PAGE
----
Thoughts From The Cafe; Northern Results And Facebook

As summer has arrived in the northern part the globe the international mountain biking competitions have also begun. The US series has kicked off with some dominating rides by the Trek World Racing team, much to the frustration of many others I expect.

Meanwhile in Europe the DH events have been closely run with the big surprise being the appearance of so many New Zealand riders and over at the Freeride events Sam Pilgrim has clutched the brand new FMB World Tour events to his chest and does not seem to be letting go. Now judging by the amount of Facebook updates and emails in my in-box there is also action on pretty much every other mountain biking discipline as well and I'll try to cover as much as I can where and when I can.

Speaking of Facebook, I have a bone or two to pick with how companies, especially bike industry companies are coming to the party and become badly behaved guests. For instance, I clearly want to know what is going on in the world of mountain bikes, so I have decided "like" many of the companies involved in the greater community and industry, initially that sounded like a good plan, however the reality is that each morning I get bombarded with updates about stuff I could not get a flying fuck about, such as road cycling... Specialized, I'm looking at you for a start, but Trek, RaceFace and Fox Racing Shocks, you are not too far behind.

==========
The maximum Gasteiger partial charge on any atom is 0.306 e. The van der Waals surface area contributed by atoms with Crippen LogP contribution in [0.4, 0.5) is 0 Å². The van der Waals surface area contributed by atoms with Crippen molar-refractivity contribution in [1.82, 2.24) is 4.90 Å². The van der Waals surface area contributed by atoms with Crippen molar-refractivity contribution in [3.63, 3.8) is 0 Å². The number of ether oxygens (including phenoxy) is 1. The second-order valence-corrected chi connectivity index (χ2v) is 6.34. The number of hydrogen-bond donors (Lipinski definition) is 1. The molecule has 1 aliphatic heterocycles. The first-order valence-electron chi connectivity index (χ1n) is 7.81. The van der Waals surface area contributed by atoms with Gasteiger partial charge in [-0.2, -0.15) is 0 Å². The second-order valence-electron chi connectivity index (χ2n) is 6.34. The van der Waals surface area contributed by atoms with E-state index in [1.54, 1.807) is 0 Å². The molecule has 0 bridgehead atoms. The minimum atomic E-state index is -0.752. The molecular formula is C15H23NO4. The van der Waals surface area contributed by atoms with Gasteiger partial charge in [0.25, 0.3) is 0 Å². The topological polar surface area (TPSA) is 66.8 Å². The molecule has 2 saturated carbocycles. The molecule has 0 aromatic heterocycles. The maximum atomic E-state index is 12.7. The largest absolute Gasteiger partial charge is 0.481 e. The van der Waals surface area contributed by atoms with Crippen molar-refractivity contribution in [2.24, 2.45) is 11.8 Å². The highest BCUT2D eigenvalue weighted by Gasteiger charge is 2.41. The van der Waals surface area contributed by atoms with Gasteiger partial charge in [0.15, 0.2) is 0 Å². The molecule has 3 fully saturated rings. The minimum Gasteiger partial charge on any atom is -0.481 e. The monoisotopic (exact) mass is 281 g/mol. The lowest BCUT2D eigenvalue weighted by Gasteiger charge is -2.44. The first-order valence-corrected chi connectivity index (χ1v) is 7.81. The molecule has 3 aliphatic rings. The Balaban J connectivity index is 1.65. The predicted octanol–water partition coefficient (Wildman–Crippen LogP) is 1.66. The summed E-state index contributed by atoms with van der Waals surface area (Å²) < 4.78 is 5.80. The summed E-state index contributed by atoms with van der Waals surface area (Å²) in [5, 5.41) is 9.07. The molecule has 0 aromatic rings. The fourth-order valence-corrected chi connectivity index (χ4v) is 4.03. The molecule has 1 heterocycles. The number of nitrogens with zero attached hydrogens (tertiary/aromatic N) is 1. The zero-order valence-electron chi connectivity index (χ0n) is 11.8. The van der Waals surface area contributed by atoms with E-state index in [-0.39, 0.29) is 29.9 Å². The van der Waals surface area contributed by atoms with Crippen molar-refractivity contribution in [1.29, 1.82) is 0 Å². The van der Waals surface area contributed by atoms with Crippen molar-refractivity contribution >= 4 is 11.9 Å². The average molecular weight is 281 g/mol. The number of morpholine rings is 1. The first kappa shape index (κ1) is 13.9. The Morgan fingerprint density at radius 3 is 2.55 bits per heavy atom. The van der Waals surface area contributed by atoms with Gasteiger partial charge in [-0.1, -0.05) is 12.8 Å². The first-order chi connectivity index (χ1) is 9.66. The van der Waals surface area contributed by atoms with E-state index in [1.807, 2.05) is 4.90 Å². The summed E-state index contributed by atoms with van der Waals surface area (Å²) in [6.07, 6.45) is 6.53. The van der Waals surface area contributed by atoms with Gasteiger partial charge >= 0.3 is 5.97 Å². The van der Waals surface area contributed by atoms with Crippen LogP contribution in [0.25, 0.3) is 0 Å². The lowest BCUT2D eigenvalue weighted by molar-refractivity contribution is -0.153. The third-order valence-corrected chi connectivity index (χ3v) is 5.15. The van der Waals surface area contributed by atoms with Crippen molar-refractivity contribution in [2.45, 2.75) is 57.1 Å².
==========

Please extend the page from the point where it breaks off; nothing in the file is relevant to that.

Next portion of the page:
I'm a big fan of Facebook, especially having spent some years trying to bring social media platforms for mobile and personal computer to market in New Zealand a few years back. It came out of nowhere and due to having some additional thought applied to it... well the rest is history really. As a platform for connecting with family and friends, close and distant, it's brilliant, however as a communications platform for companies and brands it has a lot of traps. In fact it can have more problems than positives, as the examples I've talked about have shown.

For my example today I'm going to use Specialized, because for company who has been very clever with brand and positioning, they seem to have missed the point of Facebook altogether. The key driver of Facebook is creating an intimate community, one that cares passionately, so that should be the focus of any corporate Facebook sites right? Not so for Specialized, who have seen fit to bundle all their communications into one Facebook site and then send out about half a dozen updates over a short period of time and guess what... it sucks! As I mentioned before, I care about mountain biking and it's collective disciplines, not a jot do I care about any form of road racing, cyclo-cross and any other pointless drivel with skinny tyres etc. So now I'm the anti-Specialized and I have decided to "hide" their feeds, but now as a member of the community I'm adrift and potentially being courted by Yeti for my love of things mountain bikey.

The key is before you embark on Facebook (and also Twitter and blogs), be aware of which communities you want to reach, what you want to tell them and how you want to tell them.

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